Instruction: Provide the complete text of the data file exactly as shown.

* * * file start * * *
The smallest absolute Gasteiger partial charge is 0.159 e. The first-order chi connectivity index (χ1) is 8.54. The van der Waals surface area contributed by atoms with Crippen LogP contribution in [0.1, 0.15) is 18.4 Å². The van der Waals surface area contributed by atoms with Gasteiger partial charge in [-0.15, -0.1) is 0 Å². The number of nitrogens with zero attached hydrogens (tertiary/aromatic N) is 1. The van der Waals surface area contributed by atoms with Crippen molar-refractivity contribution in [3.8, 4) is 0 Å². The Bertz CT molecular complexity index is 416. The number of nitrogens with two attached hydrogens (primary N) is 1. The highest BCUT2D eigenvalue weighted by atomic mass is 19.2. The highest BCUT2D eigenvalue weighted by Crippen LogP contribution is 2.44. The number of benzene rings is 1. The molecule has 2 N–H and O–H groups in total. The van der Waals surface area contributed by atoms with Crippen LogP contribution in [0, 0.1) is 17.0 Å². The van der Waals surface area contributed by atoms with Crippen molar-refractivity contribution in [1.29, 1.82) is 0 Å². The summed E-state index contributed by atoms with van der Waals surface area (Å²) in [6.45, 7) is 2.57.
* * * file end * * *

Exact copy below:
The smallest absolute Gasteiger partial charge is 0.159 e. The first-order chi connectivity index (χ1) is 8.54. The van der Waals surface area contributed by atoms with Crippen LogP contribution in [0.1, 0.15) is 18.4 Å². The van der Waals surface area contributed by atoms with Gasteiger partial charge in [-0.15, -0.1) is 0 Å². The number of nitrogens with zero attached hydrogens (tertiary/aromatic N) is 1. The van der Waals surface area contributed by atoms with Crippen molar-refractivity contribution in [3.8, 4) is 0 Å². The Bertz CT molecular complexity index is 416. The number of nitrogens with two attached hydrogens (primary N) is 1. The highest BCUT2D eigenvalue weighted by atomic mass is 19.2. The highest BCUT2D eigenvalue weighted by Crippen LogP contribution is 2.44. The number of benzene rings is 1. The molecule has 2 N–H and O–H groups in total. The van der Waals surface area contributed by atoms with Crippen LogP contribution in [0, 0.1) is 17.0 Å². The van der Waals surface area contributed by atoms with Crippen molar-refractivity contribution in [1.29, 1.82) is 0 Å². The summed E-state index contributed by atoms with van der Waals surface area (Å²) in [6.45, 7) is 2.57.